Schubert: Symphonies 2 & 4 - Nott

Schubert: Symphonies 2 & 4 - Nott

Tudor  CD 7142

Stereo/Multichannel Hybrid

Classical - Orchestral

Schubert: Symphonies 2 & 4 "Tragic"

Bamberger Symphoniker
Jonathan Nott (conductor)

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Reviews (1)

Review by John Broggio - August 10, 2006

This is a very pleasing continuation for me to Tudor's cycle of the Schubert symphonies with the Bamberger Symphoniker under Jonathan Nott.

From the opening grandeur of the Largo to Symphony No.2 before the energetic bustle of the main Allegro vivace that carried me away, to the elegant simplicity of the variation movement, Nott paces the symphony ideally. Where the sturm & drang school of music is utilised by Schubert, the drama is highlighted but not in an overtly Romantic manner; this is Schubert playing that looks backwards as well as forwards. The Menuetto might be thought to be slightly too Beethovenian for some tastes but it is definitely on the right side of lumpy playing & phrasing. One minor irritation is the hiatus given to the (beautiful) oboe that opens the Trio. Fortunately this is the only source of criticism that I can level at the players and conductor. The unusual finale (never have I heard one that starts with such a strange introduction as this) is taken at a true Presto vivace but such is the skill of the players and the lightness of phrasing, that there is no micro-management nor breathlessness given to the music.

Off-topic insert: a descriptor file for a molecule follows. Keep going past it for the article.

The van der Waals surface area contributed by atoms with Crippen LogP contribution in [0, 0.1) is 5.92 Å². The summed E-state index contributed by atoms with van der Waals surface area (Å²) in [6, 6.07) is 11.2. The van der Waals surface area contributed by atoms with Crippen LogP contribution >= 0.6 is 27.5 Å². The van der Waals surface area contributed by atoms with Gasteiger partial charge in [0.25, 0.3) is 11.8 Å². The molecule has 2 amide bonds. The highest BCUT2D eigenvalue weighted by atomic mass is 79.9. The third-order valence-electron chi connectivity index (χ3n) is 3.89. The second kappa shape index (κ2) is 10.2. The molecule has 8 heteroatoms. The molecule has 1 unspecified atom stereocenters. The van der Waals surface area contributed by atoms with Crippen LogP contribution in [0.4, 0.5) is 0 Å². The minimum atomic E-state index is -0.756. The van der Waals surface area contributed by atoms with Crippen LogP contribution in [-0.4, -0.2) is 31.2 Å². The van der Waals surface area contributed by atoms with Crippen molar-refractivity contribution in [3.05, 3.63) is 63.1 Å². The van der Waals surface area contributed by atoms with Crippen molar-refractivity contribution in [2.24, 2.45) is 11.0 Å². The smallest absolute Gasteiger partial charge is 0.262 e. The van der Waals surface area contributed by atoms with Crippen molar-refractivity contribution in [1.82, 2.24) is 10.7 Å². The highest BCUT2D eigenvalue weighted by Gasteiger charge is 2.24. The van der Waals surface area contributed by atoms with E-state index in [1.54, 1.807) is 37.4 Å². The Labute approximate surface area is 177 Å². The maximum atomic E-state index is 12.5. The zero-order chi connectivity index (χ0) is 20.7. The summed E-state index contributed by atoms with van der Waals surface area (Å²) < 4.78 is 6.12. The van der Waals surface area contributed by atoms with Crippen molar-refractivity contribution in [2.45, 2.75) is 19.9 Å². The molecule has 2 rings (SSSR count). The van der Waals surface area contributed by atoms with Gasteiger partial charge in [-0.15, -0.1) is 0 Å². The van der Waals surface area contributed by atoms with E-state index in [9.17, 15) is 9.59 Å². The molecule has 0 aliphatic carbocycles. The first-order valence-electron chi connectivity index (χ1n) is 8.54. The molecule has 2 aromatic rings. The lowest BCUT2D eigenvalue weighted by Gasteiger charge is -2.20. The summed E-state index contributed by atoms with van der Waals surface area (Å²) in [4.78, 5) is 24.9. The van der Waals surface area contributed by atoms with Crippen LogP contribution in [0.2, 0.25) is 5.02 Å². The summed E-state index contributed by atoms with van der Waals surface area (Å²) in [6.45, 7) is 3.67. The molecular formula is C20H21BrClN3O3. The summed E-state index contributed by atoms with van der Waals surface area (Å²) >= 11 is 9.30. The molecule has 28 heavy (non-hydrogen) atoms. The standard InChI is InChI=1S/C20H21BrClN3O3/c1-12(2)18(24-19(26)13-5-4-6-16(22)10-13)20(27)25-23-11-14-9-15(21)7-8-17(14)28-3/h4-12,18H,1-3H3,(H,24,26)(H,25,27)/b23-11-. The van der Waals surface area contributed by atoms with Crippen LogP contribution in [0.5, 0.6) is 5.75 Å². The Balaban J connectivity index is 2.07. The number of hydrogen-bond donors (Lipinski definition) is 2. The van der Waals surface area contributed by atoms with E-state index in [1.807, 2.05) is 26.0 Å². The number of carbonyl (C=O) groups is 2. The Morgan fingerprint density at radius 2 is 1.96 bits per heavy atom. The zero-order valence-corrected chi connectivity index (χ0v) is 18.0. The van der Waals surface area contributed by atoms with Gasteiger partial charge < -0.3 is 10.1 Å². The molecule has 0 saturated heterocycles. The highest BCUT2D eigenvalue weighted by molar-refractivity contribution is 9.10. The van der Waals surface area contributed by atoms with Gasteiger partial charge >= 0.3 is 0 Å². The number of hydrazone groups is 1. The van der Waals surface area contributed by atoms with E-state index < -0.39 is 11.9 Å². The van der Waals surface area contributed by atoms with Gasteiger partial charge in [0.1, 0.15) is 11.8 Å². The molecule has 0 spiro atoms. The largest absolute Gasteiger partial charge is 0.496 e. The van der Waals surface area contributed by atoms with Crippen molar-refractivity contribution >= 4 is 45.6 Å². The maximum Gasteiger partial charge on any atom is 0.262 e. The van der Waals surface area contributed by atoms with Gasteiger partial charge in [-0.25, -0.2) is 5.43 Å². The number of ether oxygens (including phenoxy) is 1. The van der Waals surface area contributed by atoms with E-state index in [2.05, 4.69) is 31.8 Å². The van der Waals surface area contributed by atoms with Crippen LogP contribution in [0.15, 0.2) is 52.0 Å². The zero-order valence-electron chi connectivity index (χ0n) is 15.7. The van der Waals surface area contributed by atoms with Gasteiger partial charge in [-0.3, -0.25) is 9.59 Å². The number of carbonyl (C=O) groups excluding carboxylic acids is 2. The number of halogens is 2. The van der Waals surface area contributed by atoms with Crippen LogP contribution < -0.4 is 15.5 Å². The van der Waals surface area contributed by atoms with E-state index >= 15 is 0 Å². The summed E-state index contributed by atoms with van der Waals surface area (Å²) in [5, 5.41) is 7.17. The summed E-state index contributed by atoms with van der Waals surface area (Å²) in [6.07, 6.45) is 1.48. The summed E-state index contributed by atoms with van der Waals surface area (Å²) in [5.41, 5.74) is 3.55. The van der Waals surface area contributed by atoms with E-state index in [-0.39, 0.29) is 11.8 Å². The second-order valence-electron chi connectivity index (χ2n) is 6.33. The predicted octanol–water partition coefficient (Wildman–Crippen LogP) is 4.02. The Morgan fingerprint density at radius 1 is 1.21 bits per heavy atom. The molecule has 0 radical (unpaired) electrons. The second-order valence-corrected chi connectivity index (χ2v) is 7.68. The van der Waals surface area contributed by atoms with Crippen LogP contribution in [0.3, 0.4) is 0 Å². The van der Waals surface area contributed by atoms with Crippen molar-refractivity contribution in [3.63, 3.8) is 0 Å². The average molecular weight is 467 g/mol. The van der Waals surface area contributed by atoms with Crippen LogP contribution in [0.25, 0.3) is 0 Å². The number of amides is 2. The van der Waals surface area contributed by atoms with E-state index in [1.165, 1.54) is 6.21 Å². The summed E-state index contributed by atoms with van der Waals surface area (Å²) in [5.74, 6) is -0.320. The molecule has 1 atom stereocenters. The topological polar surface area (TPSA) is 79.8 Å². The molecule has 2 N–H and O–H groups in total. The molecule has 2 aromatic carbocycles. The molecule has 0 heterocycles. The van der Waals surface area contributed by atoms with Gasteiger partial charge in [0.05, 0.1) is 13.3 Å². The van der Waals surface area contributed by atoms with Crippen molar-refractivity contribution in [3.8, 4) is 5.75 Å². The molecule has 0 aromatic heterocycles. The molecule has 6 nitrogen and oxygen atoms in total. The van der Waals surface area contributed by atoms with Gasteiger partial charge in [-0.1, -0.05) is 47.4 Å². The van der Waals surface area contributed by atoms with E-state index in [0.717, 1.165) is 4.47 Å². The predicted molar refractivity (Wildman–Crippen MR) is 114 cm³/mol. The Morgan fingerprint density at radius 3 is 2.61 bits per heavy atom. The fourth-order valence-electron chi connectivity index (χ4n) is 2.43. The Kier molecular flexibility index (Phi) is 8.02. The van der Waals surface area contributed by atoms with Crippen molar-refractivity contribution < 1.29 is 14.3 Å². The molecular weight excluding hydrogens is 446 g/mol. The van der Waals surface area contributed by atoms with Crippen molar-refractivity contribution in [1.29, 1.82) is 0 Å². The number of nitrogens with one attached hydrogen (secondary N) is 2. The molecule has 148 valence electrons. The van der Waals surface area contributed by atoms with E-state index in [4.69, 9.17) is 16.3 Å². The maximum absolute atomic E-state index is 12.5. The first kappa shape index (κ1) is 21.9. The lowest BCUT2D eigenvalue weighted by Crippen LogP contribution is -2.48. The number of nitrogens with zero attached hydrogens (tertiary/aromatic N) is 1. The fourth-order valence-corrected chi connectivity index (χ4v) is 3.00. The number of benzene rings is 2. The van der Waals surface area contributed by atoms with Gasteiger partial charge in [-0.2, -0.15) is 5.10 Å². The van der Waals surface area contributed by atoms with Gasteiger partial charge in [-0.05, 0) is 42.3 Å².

The fourth symphony (or "Tragic") fares just as well although the mood is, as one might guess from the nickname, more sombre than its companion piece here. The imposing opening Adagio molto is given its due weight before the turbulent Allegro vivace (of a very different character to the second symphony) is given a stormy reading; incidentally the ending, with the increase in tempo and the C major coda, is very well worked - it is not in the least triumphant. The Andante then gives welcome respite, and is performed in a stylistic plainness that not in the least dull. The drama returns in the Menuetto before the final Allegro alternates between stormy and bittersweet melody with an ever present motoric engine from the strings. Throughout the orchestra & Nott pace and phrase admirably and the large (by today's pared-down standards) forces are pleasingly dextrous.

For those that are interested in such things, this is the first recording that is based upon the Neue Schubert-Gesamtausgabe; compared to the Abbado cycle, whose set had many details that diverged from what was normally heard, many are reflected here.

The recording is clear and gives every section a real chance to shine without needing the multi-miking techniques that some companies have employed. Some tutti passages are a little congested due to the number of participants and the recording venue being ever so slightly too resonant.

Copyright © 2006 John Broggio and


Sonics (Multichannel):

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